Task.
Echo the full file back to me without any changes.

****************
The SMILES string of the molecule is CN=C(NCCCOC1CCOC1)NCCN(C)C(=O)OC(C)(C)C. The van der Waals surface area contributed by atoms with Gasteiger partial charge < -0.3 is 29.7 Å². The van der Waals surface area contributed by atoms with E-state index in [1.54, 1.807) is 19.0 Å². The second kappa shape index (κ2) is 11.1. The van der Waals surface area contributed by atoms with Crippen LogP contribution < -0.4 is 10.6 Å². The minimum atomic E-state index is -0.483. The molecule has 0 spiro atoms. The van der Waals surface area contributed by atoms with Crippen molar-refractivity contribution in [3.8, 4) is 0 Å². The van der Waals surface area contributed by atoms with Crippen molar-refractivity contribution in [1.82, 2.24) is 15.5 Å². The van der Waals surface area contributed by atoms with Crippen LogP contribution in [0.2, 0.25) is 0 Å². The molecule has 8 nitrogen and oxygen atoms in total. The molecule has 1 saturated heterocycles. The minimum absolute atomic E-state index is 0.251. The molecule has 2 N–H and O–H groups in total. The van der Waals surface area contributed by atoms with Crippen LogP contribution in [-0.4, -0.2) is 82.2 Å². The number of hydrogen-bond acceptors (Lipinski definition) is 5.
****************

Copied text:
The SMILES string of the molecule is CN=C(NCCCOC1CCOC1)NCCN(C)C(=O)OC(C)(C)C. The van der Waals surface area contributed by atoms with Gasteiger partial charge < -0.3 is 29.7 Å². The van der Waals surface area contributed by atoms with E-state index in [1.54, 1.807) is 19.0 Å². The second kappa shape index (κ2) is 11.1. The van der Waals surface area contributed by atoms with Crippen LogP contribution < -0.4 is 10.6 Å². The minimum atomic E-state index is -0.483. The molecule has 0 spiro atoms. The van der Waals surface area contributed by atoms with Crippen molar-refractivity contribution in [3.8, 4) is 0 Å². The van der Waals surface area contributed by atoms with Crippen molar-refractivity contribution in [1.82, 2.24) is 15.5 Å². The van der Waals surface area contributed by atoms with Crippen LogP contribution in [0.2, 0.25) is 0 Å². The molecule has 8 nitrogen and oxygen atoms in total. The molecule has 1 saturated heterocycles. The minimum absolute atomic E-state index is 0.251. The molecule has 2 N–H and O–H groups in total. The van der Waals surface area contributed by atoms with Crippen LogP contribution in [-0.4, -0.2) is 82.2 Å². The number of hydrogen-bond acceptors (Lipinski definition) is 5.